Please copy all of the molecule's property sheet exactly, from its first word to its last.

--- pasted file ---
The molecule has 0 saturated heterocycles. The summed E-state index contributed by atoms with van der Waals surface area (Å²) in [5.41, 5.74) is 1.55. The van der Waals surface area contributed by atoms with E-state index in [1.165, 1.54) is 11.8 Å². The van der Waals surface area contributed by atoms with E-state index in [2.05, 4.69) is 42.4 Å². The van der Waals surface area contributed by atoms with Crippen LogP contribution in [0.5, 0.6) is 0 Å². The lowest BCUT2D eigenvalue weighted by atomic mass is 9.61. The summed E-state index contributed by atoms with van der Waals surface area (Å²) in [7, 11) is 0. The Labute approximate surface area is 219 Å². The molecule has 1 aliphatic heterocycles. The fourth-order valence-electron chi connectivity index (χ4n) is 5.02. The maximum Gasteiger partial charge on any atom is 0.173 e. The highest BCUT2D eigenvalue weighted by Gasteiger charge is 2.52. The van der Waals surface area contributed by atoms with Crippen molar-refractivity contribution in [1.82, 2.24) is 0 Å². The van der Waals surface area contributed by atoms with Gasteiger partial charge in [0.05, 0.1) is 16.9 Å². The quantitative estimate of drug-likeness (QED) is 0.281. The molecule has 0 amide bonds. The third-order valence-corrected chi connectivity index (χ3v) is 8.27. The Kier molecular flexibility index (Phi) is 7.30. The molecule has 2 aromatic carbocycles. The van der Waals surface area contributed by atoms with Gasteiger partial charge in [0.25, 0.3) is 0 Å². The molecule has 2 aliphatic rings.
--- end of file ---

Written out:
The molecule has 0 saturated heterocycles. The summed E-state index contributed by atoms with van der Waals surface area (Å²) in [5.41, 5.74) is 1.55. The van der Waals surface area contributed by atoms with E-state index in [1.165, 1.54) is 11.8 Å². The van der Waals surface area contributed by atoms with E-state index in [2.05, 4.69) is 42.4 Å². The van der Waals surface area contributed by atoms with Crippen LogP contribution in [0.5, 0.6) is 0 Å². The lowest BCUT2D eigenvalue weighted by atomic mass is 9.61. The summed E-state index contributed by atoms with van der Waals surface area (Å²) in [7, 11) is 0. The Labute approximate surface area is 219 Å². The molecule has 1 aliphatic heterocycles. The fourth-order valence-electron chi connectivity index (χ4n) is 5.02. The maximum Gasteiger partial charge on any atom is 0.173 e. The highest BCUT2D eigenvalue weighted by Gasteiger charge is 2.52. The van der Waals surface area contributed by atoms with Crippen molar-refractivity contribution in [1.82, 2.24) is 0 Å². The van der Waals surface area contributed by atoms with Gasteiger partial charge in [0.05, 0.1) is 16.9 Å². The quantitative estimate of drug-likeness (QED) is 0.281. The molecule has 0 amide bonds. The third-order valence-corrected chi connectivity index (χ3v) is 8.27. The Kier molecular flexibility index (Phi) is 7.30. The molecule has 2 aromatic carbocycles. The van der Waals surface area contributed by atoms with Gasteiger partial charge in [0.25, 0.3) is 0 Å². The molecule has 2 aliphatic rings.